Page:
More Evidence Suggests the Mediterranean Diet is an Effective Diabetes Management Strategy

More Evidence Suggests the Mediterranean Diet is an Effective Diabetes Management Strategy

Dr. Olubukola Ajala, a diabetes specialist at Western Sussex Hospitals in the UK and her colleagues evaluated the results of 20 studies comparing the effect of seven popular diets on adults with type 2 diabetes. Mediterranean diets, low-carb diets, high-protein diets and low glycemic index diets were all effective lowering participants' blood sugar.

However, the people on a Mediterranean eating for at least six months plan also lost an average of 4 pounds, where none of the other diets had a significant impact on weight. A Mediterranean-style diet features fruits, vegetables and legumes, whole grains, fish, and replacing saturated fat and sodium with healthy olive oil and herbs. Saturated fats from red meat and dairy products are typically less than eight percent of total calories consumed.

The study, published in the American Journal of Clinical Nutrition, also noted that low-carb, low-glycemic and Mediterranean diets all led to increases in markers of heart health – higher HDL ("good") cholesterol rose by 4 percent to 10 percent, and triglycerides fell by up to 9 percent.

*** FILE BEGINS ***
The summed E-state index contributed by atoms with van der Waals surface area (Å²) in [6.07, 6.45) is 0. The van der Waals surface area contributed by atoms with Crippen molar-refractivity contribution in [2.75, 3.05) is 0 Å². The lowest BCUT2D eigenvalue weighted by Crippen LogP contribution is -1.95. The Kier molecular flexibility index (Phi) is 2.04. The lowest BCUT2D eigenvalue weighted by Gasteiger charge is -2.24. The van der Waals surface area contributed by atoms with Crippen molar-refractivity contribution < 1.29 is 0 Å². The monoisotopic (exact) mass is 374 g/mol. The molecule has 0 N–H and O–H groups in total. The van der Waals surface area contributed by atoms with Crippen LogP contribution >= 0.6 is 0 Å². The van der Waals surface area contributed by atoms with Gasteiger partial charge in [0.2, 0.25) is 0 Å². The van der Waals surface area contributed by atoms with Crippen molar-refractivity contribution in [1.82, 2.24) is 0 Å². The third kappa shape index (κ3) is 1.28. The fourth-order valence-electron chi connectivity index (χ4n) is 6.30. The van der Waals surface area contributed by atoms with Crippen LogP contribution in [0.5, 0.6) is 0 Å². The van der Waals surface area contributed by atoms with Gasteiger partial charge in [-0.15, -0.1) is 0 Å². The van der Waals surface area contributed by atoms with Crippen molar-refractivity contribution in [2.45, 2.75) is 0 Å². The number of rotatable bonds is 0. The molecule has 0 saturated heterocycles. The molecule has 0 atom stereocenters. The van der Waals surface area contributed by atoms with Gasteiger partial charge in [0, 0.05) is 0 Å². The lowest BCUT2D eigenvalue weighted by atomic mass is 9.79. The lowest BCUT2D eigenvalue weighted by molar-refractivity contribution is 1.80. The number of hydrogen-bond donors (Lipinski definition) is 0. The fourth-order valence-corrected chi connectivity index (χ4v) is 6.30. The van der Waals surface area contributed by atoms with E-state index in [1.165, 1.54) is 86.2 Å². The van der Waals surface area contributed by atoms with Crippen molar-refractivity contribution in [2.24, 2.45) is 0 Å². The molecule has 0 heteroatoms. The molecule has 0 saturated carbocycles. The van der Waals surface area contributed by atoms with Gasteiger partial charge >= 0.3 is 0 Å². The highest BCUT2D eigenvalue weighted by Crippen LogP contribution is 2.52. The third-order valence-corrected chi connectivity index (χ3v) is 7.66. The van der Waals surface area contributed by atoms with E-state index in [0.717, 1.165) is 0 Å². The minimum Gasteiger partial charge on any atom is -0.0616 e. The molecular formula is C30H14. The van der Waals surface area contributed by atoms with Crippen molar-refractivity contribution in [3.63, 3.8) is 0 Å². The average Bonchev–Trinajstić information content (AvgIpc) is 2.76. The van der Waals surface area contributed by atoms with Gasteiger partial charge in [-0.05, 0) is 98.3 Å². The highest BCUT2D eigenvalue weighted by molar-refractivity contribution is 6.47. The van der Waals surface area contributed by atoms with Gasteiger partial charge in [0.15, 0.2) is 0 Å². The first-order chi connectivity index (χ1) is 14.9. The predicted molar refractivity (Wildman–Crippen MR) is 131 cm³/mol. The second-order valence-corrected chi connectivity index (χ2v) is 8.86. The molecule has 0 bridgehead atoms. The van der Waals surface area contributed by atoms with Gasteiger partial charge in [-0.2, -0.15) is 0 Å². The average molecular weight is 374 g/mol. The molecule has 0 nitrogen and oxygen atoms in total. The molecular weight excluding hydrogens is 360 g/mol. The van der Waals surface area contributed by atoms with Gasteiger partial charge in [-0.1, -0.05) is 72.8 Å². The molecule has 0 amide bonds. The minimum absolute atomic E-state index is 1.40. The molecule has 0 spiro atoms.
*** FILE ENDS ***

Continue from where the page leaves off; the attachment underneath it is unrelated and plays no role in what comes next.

Some experts suggest that the success of Mediterranean-style diets is partially because the eating plan is easy to maintainDr. Olubukola Ajala, a diabetes specialist at Western Sussex Hospitals in the UK and her colleagues evaluated the results of 20 studies comparing the effect of seven popular diets on adults with type 2 diabetes. Mediterranean diets, low-carb diets, high-protein diets and low glycemic index diets were all effective lowering participants' blood sugar.

However, the people on a Mediterranean eating for at least six months plan also lost an average of 4 pounds, where none of the other diets had a significant impact on weight. A Mediterranean-style diet features fruits, vegetables and legumes, whole grains, fish, and replacing saturated fat and sodium with healthy olive oil and herbs. Saturated fats from red meat and dairy products are typically less than eight percent of total calories consumed.

The study, published in the American Journal of Clinical Nutrition, also noted that low-carb, low-glycemic and Mediterranean diets all led to increases in markers of heart health – higher HDL ("good") cholesterol rose by 4 percent to 10 percent, and triglycerides fell by up to 9 percent.

Some experts suggest that the success of Mediterranean-style diets is partially because the eating plan is easy to maintain

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